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The Latest | Rafah’s hospitals will run out of fuel in 3 days, WHO says

The World Health Organization says it has only three days of fuel for its medical operations in southern Gaza, with shortages already forcing one of three remaining hospitals in the city of Rafah to shut down.

The Rafah border crossing with Egypt has been closed since Israel’s military took control of the Palestinian side early Tuesday, blocking the entry of desperately needed humanitarian aid. The U.N. says northern Gaza is already in a state of “full-blown famine.”

Israel said it reopened Kerem Shalom crossing, the other main entry point for aid, on Wednesday. U.N. officials say no aid has entered Gaza, and there is no one to receive it on the Palestinian side because of ongoing fighting.

The war in Gaza has driven around 80% of the territory’s population of 2.3 million from their homes and caused vast destruction to apartments, hospitals, mosques and schools across several cities. The death toll in Gaza has soared to more than 34,500 people, according to local health officials.

The war began Oct. 7 when Hamas attacked southern Israel, killing around 1,200 people, mostly civilians, and abducting about 250 others. Israel says militants still hold around 100 hostages and the remains of more than 30 others.


— Yemen’s Houthi rebels claim 2 attacks in Gulf of Aden

— Palestinians flee chaos and panic in Rafah after Israel’s seizure of border crossing

— Biden says US won’t supply weapons for Israel to attack Rafah, in warning to ally

— Why the U.S. paused the delivery of 2,000-pound bombs to Israel ahead of a possible Rafah attack

— Israel says it reopened a key Gaza crossing after a rocket attack. The U.N. says no aid has entered.

— Has Israel followed the law in its war in Gaza? The U.S. is due to render a first-of-its-kind verdict.

Follow AP’s coverage of the war at https://apnews.com/hub/israel-hamas-war

Here’s the latest:

BEIRUT — Lebanon’s Civil Defense paramedic group says an Israeli drone strike on a car in a Lebanese village near the border with Israel killed four people.

It was not immediately clear if the four killed Thursday in the village of Bafliyeh were members of Lebanon’s militant Hezbollah group.

Hezbollah started attacking Israeli army posts along the Lebanon-Israel border a day after the Israel-Hamas war broke out on Oct. 7.

Since then, more than 350 people have been killed in Lebanon, including 275 Hezbollah members and more than 70 civilians and non-combatants. In Israel, 15 soldiers and 10 civilians have been killed.

Foreign officials have been visiting Lebanon over the past month in attempts to bring calm to the border, but Hezbollah has repeatedly said it will not stop fighting until there is a cease-fire in the Gaza Strip.

TEL AVIV — Far-right Israeli National Security Minister Itamar Ben Gvir posted “Hamas loves Biden” on X, formerly called Twitter, a day after U.S. President Joe Biden said he would not supply offensive weapons that Israel could use to launch an all-out assault on Rafah.

Biden, in an interview with CNN on Wednesday, said the U.S. was still committed to Israel’s defense and would supply Iron Dome rocket interceptors and other defensive arms, but that if Israel goes into Rafah, “we’re not going to supply the weapons and artillery shells used.” There is widespread concern over the well-being of the more than 1 million civilians sheltering in Rafah.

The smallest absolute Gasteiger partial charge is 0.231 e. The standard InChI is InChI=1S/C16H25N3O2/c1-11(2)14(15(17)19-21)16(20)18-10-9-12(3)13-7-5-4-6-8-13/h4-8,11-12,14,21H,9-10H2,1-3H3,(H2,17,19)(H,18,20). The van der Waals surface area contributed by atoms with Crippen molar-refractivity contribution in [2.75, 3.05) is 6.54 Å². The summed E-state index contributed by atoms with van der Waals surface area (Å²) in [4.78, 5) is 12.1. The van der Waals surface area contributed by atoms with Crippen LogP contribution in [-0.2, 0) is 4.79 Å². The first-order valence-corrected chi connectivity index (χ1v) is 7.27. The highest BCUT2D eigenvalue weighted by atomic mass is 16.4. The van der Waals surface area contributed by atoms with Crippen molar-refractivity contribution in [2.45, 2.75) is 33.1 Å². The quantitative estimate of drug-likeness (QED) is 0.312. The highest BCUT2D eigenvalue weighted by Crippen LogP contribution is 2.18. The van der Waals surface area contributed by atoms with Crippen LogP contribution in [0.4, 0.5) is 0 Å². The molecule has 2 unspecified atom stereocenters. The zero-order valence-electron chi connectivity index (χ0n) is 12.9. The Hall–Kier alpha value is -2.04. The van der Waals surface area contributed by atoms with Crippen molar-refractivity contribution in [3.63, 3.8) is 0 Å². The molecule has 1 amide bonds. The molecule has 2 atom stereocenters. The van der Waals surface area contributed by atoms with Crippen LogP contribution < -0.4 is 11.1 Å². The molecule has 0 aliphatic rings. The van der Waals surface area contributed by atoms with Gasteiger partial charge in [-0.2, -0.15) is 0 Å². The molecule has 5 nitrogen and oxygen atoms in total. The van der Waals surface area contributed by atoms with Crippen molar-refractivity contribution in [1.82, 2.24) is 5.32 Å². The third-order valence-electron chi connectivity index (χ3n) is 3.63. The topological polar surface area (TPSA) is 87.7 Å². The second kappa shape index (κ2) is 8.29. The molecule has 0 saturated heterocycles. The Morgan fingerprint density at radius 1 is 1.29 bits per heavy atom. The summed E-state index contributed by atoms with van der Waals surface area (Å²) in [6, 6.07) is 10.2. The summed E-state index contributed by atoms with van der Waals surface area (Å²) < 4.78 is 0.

Ben Gvir, who used a heart emoji in his tweet regarding Biden and Hamas, has pushed for a punishing military response and has threatened to leave the government if Israel does not carry out a wide-ranging military operation in Rafah. “Hamas’ exercises and games have only one answer: an immediate order to occupy Rafah!” he wrote on X on Monday.

CAIRO — An Israeli airstrike on a residential building killed eight people including four children late Wednesday, according to hospital records. The strike hit a residential building in Tel al-Sultan in western Rafah.

Israel’s military took control of the Palestinian side of the Rafah crossing early Tuesday after issuing evacuation orders for eastern parts of the city, home to some 100,000. It then sent tanks to seize the nearby Rafah crossing with Egypt, shutting it down.

Associated Press journalists heard sporadic explosions and gunfire in the area of the Rafah crossing overnight Tuesday, including two large blasts early Wednesday.

On Wednesday afternoon, hospital records showed at least 25 people were wounded when Israeli artillery fire struck part of central Rafah, an area that Israel did not tell Palestinians to evacuate ahead of its operation. The military had no immediate comment.

TEL AVIV — An Israeli soldier was killed by a mortar launched from Lebanon, as tensions between Israel and Lebanon continue to rise during the war in Gaza. The soldier was killed on Wednesday and the army announced the death on Thursday. It was the third fatality in a week in Israel on the northern border from launches from Lebanon.

The Israeli army said fighter jets struck Hezbollah military structures in southern Lebanon on Wednesday in response. Defense Minister Yoav Gallant also toured Israel’s northern border on Wednesday and warned that a war with Hezbollah would have “a heavy cost for Israel and a catastrophic one for Hezbollah and Lebanon.” He added that while Israel was open to a diplomatic solution on the northern border, the army was also preparing for a possible military operation to allow citizens to return to their homes. Tens of thousands of civilians have been evacuated from Israel and southern Lebanon since the war began.